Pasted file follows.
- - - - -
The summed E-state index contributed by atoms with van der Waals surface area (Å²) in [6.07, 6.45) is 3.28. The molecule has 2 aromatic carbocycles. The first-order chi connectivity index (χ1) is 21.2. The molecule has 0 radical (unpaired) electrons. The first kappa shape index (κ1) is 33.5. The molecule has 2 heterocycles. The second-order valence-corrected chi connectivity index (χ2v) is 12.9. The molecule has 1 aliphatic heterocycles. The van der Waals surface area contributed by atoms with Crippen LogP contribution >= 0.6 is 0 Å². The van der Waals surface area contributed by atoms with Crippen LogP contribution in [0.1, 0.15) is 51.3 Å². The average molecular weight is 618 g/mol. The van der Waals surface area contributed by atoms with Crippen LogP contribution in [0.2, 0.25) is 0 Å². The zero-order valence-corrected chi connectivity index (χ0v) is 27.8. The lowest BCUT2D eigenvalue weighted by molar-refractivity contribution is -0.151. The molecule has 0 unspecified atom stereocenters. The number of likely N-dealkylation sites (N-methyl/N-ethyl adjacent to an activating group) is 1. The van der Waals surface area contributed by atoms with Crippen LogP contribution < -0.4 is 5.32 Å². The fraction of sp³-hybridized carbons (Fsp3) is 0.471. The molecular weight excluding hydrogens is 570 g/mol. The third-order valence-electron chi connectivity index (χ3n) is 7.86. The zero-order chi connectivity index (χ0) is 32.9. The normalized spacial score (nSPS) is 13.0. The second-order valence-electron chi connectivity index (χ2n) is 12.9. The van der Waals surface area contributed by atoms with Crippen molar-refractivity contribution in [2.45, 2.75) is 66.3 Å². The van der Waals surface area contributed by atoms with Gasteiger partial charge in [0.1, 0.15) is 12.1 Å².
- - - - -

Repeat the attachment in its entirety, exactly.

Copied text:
The summed E-state index contributed by atoms with van der Waals surface area (Å²) in [6.07, 6.45) is 3.28. The molecule has 2 aromatic carbocycles. The first-order chi connectivity index (χ1) is 21.2. The molecule has 0 radical (unpaired) electrons. The first kappa shape index (κ1) is 33.5. The molecule has 2 heterocycles. The second-order valence-corrected chi connectivity index (χ2v) is 12.9. The molecule has 1 aliphatic heterocycles. The van der Waals surface area contributed by atoms with Crippen LogP contribution >= 0.6 is 0 Å². The van der Waals surface area contributed by atoms with Crippen LogP contribution in [0.1, 0.15) is 51.3 Å². The average molecular weight is 618 g/mol. The van der Waals surface area contributed by atoms with Crippen LogP contribution in [0.2, 0.25) is 0 Å². The zero-order valence-corrected chi connectivity index (χ0v) is 27.8. The lowest BCUT2D eigenvalue weighted by molar-refractivity contribution is -0.151. The molecule has 0 unspecified atom stereocenters. The number of likely N-dealkylation sites (N-methyl/N-ethyl adjacent to an activating group) is 1. The van der Waals surface area contributed by atoms with Crippen LogP contribution < -0.4 is 5.32 Å². The fraction of sp³-hybridized carbons (Fsp3) is 0.471. The molecular weight excluding hydrogens is 570 g/mol. The third-order valence-electron chi connectivity index (χ3n) is 7.86. The zero-order chi connectivity index (χ0) is 32.9. The normalized spacial score (nSPS) is 13.0. The second-order valence-electron chi connectivity index (χ2n) is 12.9. The van der Waals surface area contributed by atoms with Crippen molar-refractivity contribution in [2.45, 2.75) is 66.3 Å². The van der Waals surface area contributed by atoms with Gasteiger partial charge in [0.1, 0.15) is 12.1 Å².